In the most recent episode of The Simpsons, entitled “The Blue and the Gray,” Marge takes the bold step of forgoing her usual hair dye and deciding to sport her natural gray hair color. I really enjoyed this main story. It was fresh and original without feeling forced or contrived. It’s hard to come up with a situation the Simpson family has not already dealt with, and Marge-centric episodes in particular tend to cover already well-trodden ground. Who would have thought that a pack of middle-aged male comedy writers would have a hard time coming up with interesting material about a wife and mother? That barb aside, this episode bucked the trend. The basic plotline of Marge deciding to embrace her self confidence by going gray soared. The central conflict of Marge balancing her commitment to being “empowering” against the town’s reaction, not to mention her concerns about whether Homer’s support for the new-do is genuine, carried this episode home.
Of course, my fellow Simpsons nerds and I have known since Season 5’s episode “Secrets of a Successful Marriage” that Marge has been as “gray as a mule since she was seventeen.” In that same vein, I have no doubt that this blip in continuity will be cause for much consternation for my fellow diehards, but I’m willing to overlook it. I am a firm believer in Matt Groening’s “waistband continuity” where the continuity can stretch to fit the joke. I did take some issue with the fact that they hand-waved the issue with the hairdresser that the fumes from the dye wipe Marge’s memory that she’s actually gray. It would be better just to play it off as though the hairdresser was keeping it from her, or just reframe it as Marge knowing about the dyeing all along, but choosing to stop. Still, that’s a quibble in what was otherwise a strong and unique storyline.
The B-Story involved Moe enlisting Homer as his wingman after attending a dating seminar the day after Valentine’s Day. I thought that this premise had a great deal of comedic promise, and the end result certainly held its own, but failed to really knock it out of the park. The dating seminar portion of the story in particular seemed poised for comedic goodness and failed to deliver. The exchange between Skinner and Chalmers went on far too long and the entire scene at the seminar felt pretty stagnant. The actual attempts at wingmanning, however, did lead to some fun jokes. The little “picture-in-picture” bits with Dr. Kissing-her’s advice were cute, as was Homer distracting the cute girl’s overweight friend with pizza-related banter. It also gave Lenny a some good lines like when Homer asked him if the doctors had removed the rebar from his head and Lenny responded, “they just sawed off the ends end painted over the nub” or when he offered a Homer a bottomless pitcher of beer and a “circumferenceless platter of nachos.” Moe’s part of the story kind of petered out at the end, but it served as nice vehicle for the conflict in the A-story, so I’m willing to let it slide.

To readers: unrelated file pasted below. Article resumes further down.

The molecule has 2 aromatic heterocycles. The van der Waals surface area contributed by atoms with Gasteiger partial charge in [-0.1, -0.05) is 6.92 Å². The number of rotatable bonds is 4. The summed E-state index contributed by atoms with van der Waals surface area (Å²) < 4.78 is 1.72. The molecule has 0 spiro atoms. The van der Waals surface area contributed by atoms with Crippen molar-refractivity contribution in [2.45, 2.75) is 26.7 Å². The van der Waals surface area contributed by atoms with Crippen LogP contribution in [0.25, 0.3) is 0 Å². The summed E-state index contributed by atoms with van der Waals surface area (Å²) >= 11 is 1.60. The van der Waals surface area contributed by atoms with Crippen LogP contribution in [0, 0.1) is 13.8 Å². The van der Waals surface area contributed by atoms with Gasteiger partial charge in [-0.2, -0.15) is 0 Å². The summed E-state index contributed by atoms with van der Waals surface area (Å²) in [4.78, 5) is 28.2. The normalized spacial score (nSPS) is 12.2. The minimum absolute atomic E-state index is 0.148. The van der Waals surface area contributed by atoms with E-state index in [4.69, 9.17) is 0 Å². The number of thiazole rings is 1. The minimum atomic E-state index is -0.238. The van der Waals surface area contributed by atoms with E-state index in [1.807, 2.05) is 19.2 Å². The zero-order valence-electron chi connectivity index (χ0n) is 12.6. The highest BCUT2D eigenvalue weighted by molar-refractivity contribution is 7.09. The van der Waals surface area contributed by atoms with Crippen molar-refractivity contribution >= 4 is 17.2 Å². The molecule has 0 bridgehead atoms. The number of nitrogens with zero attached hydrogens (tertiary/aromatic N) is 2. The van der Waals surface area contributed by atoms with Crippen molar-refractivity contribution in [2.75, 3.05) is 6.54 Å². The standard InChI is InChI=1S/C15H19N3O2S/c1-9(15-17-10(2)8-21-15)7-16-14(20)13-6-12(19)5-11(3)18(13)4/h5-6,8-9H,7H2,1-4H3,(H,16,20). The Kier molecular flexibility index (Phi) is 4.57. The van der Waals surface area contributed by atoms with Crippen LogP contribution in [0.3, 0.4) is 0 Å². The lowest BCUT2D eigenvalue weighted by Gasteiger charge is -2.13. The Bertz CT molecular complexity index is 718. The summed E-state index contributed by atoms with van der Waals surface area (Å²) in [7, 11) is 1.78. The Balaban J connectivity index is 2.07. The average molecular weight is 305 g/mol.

The show tied the two stories together when Marge, increasingly insecure about her new look, discovers that Homer has become quite popular on the nightclub scene. She goes to confront him, only to find out that he’s only a good wingman for Moe because he knows that he has her waiting for him at home. I generally enjoyed not only how they resolved the A-Story, but how they built up to that resolution. Marge grew increasingly insecure about her new gray locks, thanks to the cutting but hilarious remarks from the various denizens of Springfield. Backhanded compliments like, “I hope I look half as good as you when I give up” and “Ma’am, is that really wise with what I presume is your heart condition?” were fantastic. The entire exercise was great fodder for comedy. It also led to my favorite gag of the night, when Patti and Selma told Marge that they had not gone gray themselves, but rather that their hair color was merely a product of a build up of ash and smoke. When they shook the soot out of their bouffants, they not only revealed their natural red-headed and blonde hair-colors, but the resulting billow of smoke was enough to crash a nearby airplane. I loved the choice of Patti and Selma as the final catalysts for Marge’s insecurity about Homer’s responses to her natural gray hair color.
If I have a complaint with the plot of this episode, it’s that it included an odd C-story about Bart’s response to his school friends making fun of him over his mom. Not only did the storyline just sort of pop in out of nowhere in the second act, but it disappeared just as quickly, only reinforcing a sense that it was mere filler. The new four-act structure for the show has definitely taken its toll on the pacing of new episodes, and this was no exception. The third act was incredibly short, which gave the audience a long stretch of commercials with minimal actual television, and it really disrupted the storytelling. I did enjoy the Catch-22 Milhouse found himself faced with in regard to whether Marge was hot, and we had some callbacks to older episodes including an appearance from J. Loren Pryor, the school’s psychiatrist and a bear who looked suspiciously like Mr. Burns’ teddy bear Bobo. Yet, on balance, this entire bit was too brief to be a real story, but too long to just be an extended gag, and the episode was worse off for it.